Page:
Wednesday, December 02, 2009

Harperspeak from Beijing

Update (11:55 p.m.) below.

From Beijing, the PM actually says something about the calls for a public inquiry on Afghan detainees and the Canadian government's handling of torture allegations. But the problem is that his position is political when this is a legal issue:
"In Beijing, Prime Minister Stephen Harper told reporters he has no intention of calling a public inquiry.

'The government of Canada has taken all necessary actions in all instances where there is proof of abuse of Afghan prisoners,' Harper said. 'I think the opposition has nothing to do when it is talking about something that happened three years ago.'"
With respect to the first part of his answer, we'll see. He may get to a point where he has no choice.

But on his latter statement, it's just obfuscation. The evidence coming to light is suggesting that no, the government of Canada has not taken all necessary actions in response to the allegations that have come to light. There does not need to be "proof of abuse of Afghan prisoners." He keeps setting the standard incorrectly. He can say it all he likes. But here's the problem:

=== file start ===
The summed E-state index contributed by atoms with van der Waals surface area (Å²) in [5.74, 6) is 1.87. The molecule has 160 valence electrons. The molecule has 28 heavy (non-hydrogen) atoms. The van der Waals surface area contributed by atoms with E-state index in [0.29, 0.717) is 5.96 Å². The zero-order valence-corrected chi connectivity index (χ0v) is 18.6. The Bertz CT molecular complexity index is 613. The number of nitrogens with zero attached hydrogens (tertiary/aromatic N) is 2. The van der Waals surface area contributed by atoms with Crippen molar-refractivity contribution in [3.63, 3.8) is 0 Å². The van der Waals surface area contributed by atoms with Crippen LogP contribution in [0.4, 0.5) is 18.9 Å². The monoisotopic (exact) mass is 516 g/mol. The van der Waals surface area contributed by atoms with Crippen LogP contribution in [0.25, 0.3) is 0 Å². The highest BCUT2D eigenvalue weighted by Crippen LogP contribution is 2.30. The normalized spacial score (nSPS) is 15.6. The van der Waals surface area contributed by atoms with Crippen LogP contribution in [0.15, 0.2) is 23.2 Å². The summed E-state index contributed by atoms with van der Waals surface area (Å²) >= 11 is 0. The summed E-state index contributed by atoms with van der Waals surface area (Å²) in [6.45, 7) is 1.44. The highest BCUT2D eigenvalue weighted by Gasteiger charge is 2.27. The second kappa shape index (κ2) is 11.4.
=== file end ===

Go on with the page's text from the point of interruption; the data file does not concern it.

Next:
Under the Crimes Against Humanity and War Crimes Act, breach of command/superior responsibility is a criminal offence. This means that military commanders and superiors are obliged to take measures to prevent or repress genocide, crimes against humanity and war crimes. In the event that such a crime is committed by one of their subordinates, military commanders and superiors are responsible for submitting the matter to the competent authorities for investigation.(emphasis added)
If there are allegations being made, you need to take steps to investigate. You don't wait to act on proof. The CP report tonight, for example, suggests there was plenty of reason for the Canadian government to be investigating.

The more evidence that comes to light suggesting the government didn't act reasonably, the more the pressure will grow for an inquiry. And if the Canadian government keeps stonewalling, someone else might hold one for us.

Update (11:55 p.m.): Heard from a law professor tonight who agrees with the legal take above. Just in case there is an inclination to dismiss such posts as partisan venting.